Back to Medellín

M and I head to Medellín Colombia today. It is the second time for me and the first for her. A couple weeks ago I spent some days leisurely around the city. I hope to see more this time around.

The flight to Medellín from Cartagena is only around an hour and ten minutes so our travel journey is not long. The flight is in the morning and I order a cheese and ham toasted sandwich to hold me over before my journey.

When we arrive we check into the same hotel I stayed in prior, Diez Hotel Categoria in El Poblado. It is a good choice. Our room has two beds and a hammock that overlooks the neighborhood.

I wasn’t sure how we would feel when we arrived so we didn’t have much booked on our first day in Medellín. Luckily we are early enough to take a free walking day tour with Real City Tours (pay guide by tips).

Fortunately I already navigated the metro during my prior visit so we took the metro to meet our tour.

We are a little early for our tour so we stop for a beer in a old charming bar called Salón Málaga. Most were not drinking, in fact we thought we were getting a sneer from the table next to us but we ended up chatting with the girl and her mother instead. They were Spanish speaking but actually live in the USA and were tourists in Medellin as well. We made plans to share a taxi with them to Guatapé the next day but plans fell through when they had to leave town early.

We meet up with our tour guide who then takes us around the city and points out different landmarks.

Plaza Cisneros
Parque de la Luz (Plaza Cisneros)

At one point we sit by an old train station (Edificio Antigua Estación del Ferrocarril de Antioquia) where our guide gives us a “real talk” about the history of Medellin – tells us the history of all the factions that caused turmoil: the government, the military, drug lords, right wing militia, left wing militia. The losers are the ordinary people who had to live through the war and terror.

We are taken to a shopping district where there are lots of pop up stands you can get cheap goods (Carabobo pedestrian street).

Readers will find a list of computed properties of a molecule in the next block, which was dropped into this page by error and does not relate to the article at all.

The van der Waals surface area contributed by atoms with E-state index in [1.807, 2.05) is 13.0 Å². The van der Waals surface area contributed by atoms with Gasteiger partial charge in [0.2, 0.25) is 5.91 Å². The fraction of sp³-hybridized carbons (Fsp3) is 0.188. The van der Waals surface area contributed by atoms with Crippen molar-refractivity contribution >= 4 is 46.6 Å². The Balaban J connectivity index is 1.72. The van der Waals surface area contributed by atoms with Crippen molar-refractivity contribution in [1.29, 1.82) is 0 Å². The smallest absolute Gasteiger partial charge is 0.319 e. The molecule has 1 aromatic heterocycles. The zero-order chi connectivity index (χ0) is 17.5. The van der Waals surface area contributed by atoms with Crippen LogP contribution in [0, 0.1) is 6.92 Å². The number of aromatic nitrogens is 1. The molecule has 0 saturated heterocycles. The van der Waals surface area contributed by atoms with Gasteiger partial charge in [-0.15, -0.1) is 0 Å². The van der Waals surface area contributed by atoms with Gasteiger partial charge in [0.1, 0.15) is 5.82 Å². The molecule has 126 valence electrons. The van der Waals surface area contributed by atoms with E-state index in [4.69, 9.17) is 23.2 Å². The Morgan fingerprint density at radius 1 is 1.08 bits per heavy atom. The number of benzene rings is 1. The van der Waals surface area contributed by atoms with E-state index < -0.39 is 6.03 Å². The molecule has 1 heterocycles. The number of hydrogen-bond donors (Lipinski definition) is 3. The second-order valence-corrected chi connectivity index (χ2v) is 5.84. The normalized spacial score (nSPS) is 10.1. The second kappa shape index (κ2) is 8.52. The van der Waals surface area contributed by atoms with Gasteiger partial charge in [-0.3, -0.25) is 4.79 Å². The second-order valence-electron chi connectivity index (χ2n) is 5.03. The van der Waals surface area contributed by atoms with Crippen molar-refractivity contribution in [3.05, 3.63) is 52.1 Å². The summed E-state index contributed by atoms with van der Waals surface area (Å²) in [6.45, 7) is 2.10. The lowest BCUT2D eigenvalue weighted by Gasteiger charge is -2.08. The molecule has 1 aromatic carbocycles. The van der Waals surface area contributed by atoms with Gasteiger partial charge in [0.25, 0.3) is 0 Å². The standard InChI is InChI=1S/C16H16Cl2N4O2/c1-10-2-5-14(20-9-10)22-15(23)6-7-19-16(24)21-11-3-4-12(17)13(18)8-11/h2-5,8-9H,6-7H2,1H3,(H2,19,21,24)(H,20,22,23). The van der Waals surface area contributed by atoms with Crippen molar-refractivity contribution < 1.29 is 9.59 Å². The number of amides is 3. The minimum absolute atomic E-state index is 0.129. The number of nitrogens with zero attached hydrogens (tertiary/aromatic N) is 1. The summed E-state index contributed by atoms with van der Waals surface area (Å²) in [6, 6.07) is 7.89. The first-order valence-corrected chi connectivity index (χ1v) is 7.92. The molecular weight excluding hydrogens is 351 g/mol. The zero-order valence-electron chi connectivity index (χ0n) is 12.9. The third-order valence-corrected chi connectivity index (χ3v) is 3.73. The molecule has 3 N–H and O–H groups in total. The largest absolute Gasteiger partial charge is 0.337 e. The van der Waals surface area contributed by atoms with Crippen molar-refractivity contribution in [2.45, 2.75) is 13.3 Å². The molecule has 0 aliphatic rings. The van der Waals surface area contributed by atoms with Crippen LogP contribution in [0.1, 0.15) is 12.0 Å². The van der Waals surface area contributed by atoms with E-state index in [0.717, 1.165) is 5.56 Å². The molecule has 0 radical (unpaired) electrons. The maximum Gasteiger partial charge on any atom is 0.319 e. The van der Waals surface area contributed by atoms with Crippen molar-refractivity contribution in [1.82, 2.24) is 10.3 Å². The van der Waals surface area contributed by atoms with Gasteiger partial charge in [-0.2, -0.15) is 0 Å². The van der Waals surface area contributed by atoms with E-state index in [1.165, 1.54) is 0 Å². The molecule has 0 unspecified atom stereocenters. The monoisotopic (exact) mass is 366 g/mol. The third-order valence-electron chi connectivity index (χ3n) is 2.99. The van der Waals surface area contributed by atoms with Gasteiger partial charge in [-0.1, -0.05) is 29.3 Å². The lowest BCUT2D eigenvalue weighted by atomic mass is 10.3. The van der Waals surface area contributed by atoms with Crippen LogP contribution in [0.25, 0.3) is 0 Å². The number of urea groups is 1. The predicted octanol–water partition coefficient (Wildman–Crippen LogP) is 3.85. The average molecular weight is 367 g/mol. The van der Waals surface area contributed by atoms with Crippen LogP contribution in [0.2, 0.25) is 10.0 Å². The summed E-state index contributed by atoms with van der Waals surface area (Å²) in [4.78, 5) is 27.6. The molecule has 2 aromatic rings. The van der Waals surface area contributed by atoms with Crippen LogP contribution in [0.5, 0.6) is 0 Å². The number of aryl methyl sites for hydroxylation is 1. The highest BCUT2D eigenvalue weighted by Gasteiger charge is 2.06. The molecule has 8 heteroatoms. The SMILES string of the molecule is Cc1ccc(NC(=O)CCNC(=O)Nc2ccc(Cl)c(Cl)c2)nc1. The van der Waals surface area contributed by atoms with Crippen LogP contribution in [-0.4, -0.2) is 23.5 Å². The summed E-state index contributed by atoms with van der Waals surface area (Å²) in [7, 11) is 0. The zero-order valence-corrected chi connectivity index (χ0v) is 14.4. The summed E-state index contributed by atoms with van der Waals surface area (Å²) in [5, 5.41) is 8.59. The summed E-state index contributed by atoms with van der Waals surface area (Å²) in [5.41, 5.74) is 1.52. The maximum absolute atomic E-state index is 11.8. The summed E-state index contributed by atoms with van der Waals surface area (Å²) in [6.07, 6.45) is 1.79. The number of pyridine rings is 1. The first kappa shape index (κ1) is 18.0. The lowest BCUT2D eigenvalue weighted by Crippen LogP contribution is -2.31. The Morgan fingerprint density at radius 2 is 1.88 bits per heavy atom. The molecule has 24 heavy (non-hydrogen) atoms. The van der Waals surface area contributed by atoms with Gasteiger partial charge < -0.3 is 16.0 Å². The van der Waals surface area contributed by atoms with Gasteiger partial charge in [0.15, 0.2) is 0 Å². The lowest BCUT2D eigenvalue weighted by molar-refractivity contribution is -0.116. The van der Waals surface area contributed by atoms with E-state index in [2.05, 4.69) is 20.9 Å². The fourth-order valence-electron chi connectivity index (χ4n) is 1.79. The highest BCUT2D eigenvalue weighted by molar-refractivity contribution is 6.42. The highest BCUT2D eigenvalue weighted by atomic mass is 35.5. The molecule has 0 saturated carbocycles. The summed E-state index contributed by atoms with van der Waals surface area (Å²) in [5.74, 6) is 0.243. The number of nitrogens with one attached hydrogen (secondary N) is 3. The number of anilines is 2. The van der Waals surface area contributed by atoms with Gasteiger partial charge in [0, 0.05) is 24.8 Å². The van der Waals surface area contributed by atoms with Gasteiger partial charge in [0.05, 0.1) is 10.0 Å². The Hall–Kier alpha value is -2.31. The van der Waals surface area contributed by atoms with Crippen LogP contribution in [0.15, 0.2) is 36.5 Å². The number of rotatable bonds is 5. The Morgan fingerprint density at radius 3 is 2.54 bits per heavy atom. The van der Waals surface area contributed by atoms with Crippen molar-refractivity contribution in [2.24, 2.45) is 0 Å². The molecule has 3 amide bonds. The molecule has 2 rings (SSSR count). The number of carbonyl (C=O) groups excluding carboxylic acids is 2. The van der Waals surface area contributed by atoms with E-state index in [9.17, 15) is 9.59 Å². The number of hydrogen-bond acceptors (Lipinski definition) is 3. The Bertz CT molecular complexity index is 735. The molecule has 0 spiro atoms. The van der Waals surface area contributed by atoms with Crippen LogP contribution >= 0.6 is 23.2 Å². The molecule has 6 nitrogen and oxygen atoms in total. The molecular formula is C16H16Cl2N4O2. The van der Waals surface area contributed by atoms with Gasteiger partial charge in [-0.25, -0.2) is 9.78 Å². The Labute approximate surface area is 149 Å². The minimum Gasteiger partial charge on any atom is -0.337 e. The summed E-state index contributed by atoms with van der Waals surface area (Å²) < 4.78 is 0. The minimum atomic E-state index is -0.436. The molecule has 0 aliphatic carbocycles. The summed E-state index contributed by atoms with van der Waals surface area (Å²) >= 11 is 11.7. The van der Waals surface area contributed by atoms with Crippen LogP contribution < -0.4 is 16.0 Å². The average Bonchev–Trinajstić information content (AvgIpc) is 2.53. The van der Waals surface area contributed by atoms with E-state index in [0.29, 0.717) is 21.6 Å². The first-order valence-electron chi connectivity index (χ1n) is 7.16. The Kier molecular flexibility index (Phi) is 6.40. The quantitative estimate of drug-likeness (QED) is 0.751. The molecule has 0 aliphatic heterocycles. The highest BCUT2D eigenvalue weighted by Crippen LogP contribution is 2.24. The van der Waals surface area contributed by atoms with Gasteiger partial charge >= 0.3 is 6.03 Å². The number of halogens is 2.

National Palace Mall

Sex workers hang out in front of this church.

Parroquia de la Veracruz
We are told where to go to get some great empanadas

We end up at the Botero park where we can see lots of Botero statues.

Our tour group

Our guide talks about the metro and the pride the locals have for their train.

We are told the area under the train is where people go to exchange goods. We don’t have time to watch but we go back later to see it in action. Mostly men take items to exchange (belt buckle, watch, coins or whatnot) and engage with conversations with others to see if a deal can be made. It is interesting to watch and seems to be a sport of its own in the city.

We walk by some musicians playing outside at Parque Berrío. People are dancing to the music.

Parque Berrío
Fun Jesus taxi
Church across the street from Berrio Park

Our guide talks about some local fruits. I finally get to try that weird looking fruit (guama) from my first visit to Medellín.

guama

Finally he takes us to the Parque San Antonio where he tells us the story of the bombed statue.

Parque San Antonio

At the end there is a question and answer session about the city. Some was asking about seeing a futbol (soccer) game while in town. The guide tells us about the upcoming El Clásico Paisa game. I don’t listen too carefully because at this point going to a soccer game in Medellín seems too intimidating to me. Plus I am not sure we’ll have time. M pays attention though and is able to talk me into attending the game. More on that later.

Cartagena: Rosario Islands

Our first cruise to the Rosario Islands got cancelled. Today is our rescheduled catamaran cruise. The weather is perfect for sailing today.

Our destination is the Rosario Islands off of Cartagena.

Once on the boat we find a comfortable and shaded spot to hang out for our departure. We don’t need lots of sun exposure so it is enough to just have a good view of the water.

Once everyone has boarded we slowly head out to open waters. Funky music plays at a very enjoyable level. The music is mostly island music. The cruise is relaxing so far.

Once we are further out the blue-green colors are more noticeable. I can even see the reef below.

There are two stops and both have snorkeling. I didn’t try the snorkeling because the gear costs extra and the reefs didn’t look too amazing (I snorkeled in Great Barrier Reef and this couldn’t compare). I am happy just swimming around the boat. I thought it was cool to swim under the boat, something I’ve never done before.